Less than ONE percent of US citizens join the US Military.
The good news is that if there really is THREE PERCENT out there, you've got the military outnumbered three to one. Very good odds for the most part.
However, a well disciplined team will prevail against a disorganized mob.
The founding fathers weren't guerillas in the woods and swamps, they set up a government. Here in Afghanistan the Taliban has often set up "shadow governors" of districts and provinces in the same manner that our Founding Fathers did over two centuries ago.
What that "shadow government" was able to do was gain legitimacy from the people (only really about a third of them, but enough to last on the field of battle against what had been their own countrymen). Had King George any idea of what was going on in Philadelphia he would have marched the Army in and hung them all as traitors.
So what can we learn from this?
First, you need a government to replace the government you want to overthrow. Right now Libya will be going through some intense "growing pains" but one of the first things that they did when the bullets started flying was set up a "transitional council" to deal with the international community. Imagine if there were a power vacuum, the infighting that is going on now is bad enough.
Second, you need to have said government in place before you make any overt moves (or be like Lybia and be able to declare such a government right quick). The transition from monarchy to democracy happened rather smoothly (although the Articles of Confederation were kind of a bust) in the US, but it hasn't been so smooth for countries like France (that whole reign of terror thing).
Third, it is literally a life or death gamble, there are no half measures.
Fourth, it was economics that won the war. England could have sent fleet after fleet after fleet, except it couldn't fund such an endeavor and still guard the home front. It was economics that lost Vietnam and Afghanistan for the Soviets. Not necessarily monetary economics, just that when the accounting was done, the juice wasn't worth the squeeze. In Libya it was NATO spending between one and three billion dollars to give the rebels an air force.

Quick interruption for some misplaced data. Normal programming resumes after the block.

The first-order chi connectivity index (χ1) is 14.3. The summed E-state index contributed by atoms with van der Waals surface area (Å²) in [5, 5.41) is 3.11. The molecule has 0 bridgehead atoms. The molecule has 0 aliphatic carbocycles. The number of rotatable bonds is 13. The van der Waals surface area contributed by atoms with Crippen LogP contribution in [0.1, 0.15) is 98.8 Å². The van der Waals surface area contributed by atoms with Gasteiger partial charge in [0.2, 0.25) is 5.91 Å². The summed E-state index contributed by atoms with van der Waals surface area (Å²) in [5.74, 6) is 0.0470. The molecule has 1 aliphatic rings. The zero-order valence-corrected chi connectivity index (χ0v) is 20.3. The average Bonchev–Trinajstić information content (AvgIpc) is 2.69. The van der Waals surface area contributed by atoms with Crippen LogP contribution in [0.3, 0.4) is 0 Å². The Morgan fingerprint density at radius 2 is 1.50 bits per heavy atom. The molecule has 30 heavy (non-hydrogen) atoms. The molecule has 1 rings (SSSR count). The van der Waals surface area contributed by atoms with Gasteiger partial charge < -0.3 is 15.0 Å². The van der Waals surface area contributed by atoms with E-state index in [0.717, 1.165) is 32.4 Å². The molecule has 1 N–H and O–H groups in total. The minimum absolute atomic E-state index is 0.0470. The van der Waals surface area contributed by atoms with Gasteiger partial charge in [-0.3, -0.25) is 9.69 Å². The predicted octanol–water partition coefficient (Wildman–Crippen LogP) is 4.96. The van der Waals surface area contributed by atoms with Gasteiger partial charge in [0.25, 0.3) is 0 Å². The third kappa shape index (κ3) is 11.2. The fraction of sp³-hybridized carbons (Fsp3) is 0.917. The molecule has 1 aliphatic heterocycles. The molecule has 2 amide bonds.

Right now neither the TEA Party nor the Occupy Wall Street movements have set up any "shadow governments" that I can see (doesn't mean they don't exist) so I am not to worried about "revolution" from either of those avenues. And until there is some sort of organization, at best all there is is a disorganized mob. And a well disciplined team will defeat an unorganized mob.
Historically militia movements have been easily penetrated by the FedGov in the US. Historically governments that get oppressive last for decades before collapsing (East Germany, USSR, Yugoslavia). So I don't think that ours is going to get any more free any time soon. There are no consequences to government for becoming increasingly oppressive. When we look at what works in bringing down those regimes it is massive civil disobedience. It is the people withdrawing support. It is much more than three percent. Armed resistance hasn't been the answer (except when backed by powerful international forces) for a long time.
But if massive, passive, civil disobedience fails? Then smart people would form shadow governments, reach out to sympathizers in the International Community, and prepare for the absolute worst in humanity.